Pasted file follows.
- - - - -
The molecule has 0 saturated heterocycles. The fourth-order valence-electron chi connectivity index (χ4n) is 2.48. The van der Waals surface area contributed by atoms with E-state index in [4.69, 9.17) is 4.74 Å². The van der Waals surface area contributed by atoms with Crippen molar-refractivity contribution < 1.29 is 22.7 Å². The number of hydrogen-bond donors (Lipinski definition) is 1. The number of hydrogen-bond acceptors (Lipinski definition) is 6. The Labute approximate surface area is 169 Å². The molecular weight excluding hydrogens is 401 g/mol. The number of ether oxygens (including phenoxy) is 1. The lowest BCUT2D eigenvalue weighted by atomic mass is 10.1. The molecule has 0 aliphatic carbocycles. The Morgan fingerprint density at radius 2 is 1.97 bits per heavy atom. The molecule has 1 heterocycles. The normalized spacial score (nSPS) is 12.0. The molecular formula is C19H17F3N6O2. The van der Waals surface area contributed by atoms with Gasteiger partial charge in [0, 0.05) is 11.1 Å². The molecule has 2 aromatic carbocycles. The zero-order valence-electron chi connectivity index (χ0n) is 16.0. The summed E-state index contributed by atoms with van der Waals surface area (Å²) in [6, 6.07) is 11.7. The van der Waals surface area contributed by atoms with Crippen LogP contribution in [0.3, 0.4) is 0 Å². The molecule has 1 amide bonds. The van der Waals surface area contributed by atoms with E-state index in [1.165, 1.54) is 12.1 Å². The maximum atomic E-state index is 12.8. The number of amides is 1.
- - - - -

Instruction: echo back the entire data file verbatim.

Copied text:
The molecule has 0 saturated heterocycles. The fourth-order valence-electron chi connectivity index (χ4n) is 2.48. The van der Waals surface area contributed by atoms with E-state index in [4.69, 9.17) is 4.74 Å². The van der Waals surface area contributed by atoms with Crippen molar-refractivity contribution < 1.29 is 22.7 Å². The number of hydrogen-bond donors (Lipinski definition) is 1. The number of hydrogen-bond acceptors (Lipinski definition) is 6. The Labute approximate surface area is 169 Å². The molecular weight excluding hydrogens is 401 g/mol. The number of ether oxygens (including phenoxy) is 1. The lowest BCUT2D eigenvalue weighted by atomic mass is 10.1. The molecule has 0 aliphatic carbocycles. The Morgan fingerprint density at radius 2 is 1.97 bits per heavy atom. The molecule has 1 heterocycles. The normalized spacial score (nSPS) is 12.0. The molecular formula is C19H17F3N6O2. The van der Waals surface area contributed by atoms with Gasteiger partial charge in [0, 0.05) is 11.1 Å². The molecule has 2 aromatic carbocycles. The zero-order valence-electron chi connectivity index (χ0n) is 16.0. The summed E-state index contributed by atoms with van der Waals surface area (Å²) in [6, 6.07) is 11.7. The van der Waals surface area contributed by atoms with Crippen LogP contribution in [0.3, 0.4) is 0 Å². The molecule has 1 amide bonds. The van der Waals surface area contributed by atoms with E-state index in [1.165, 1.54) is 12.1 Å². The maximum atomic E-state index is 12.8. The number of amides is 1.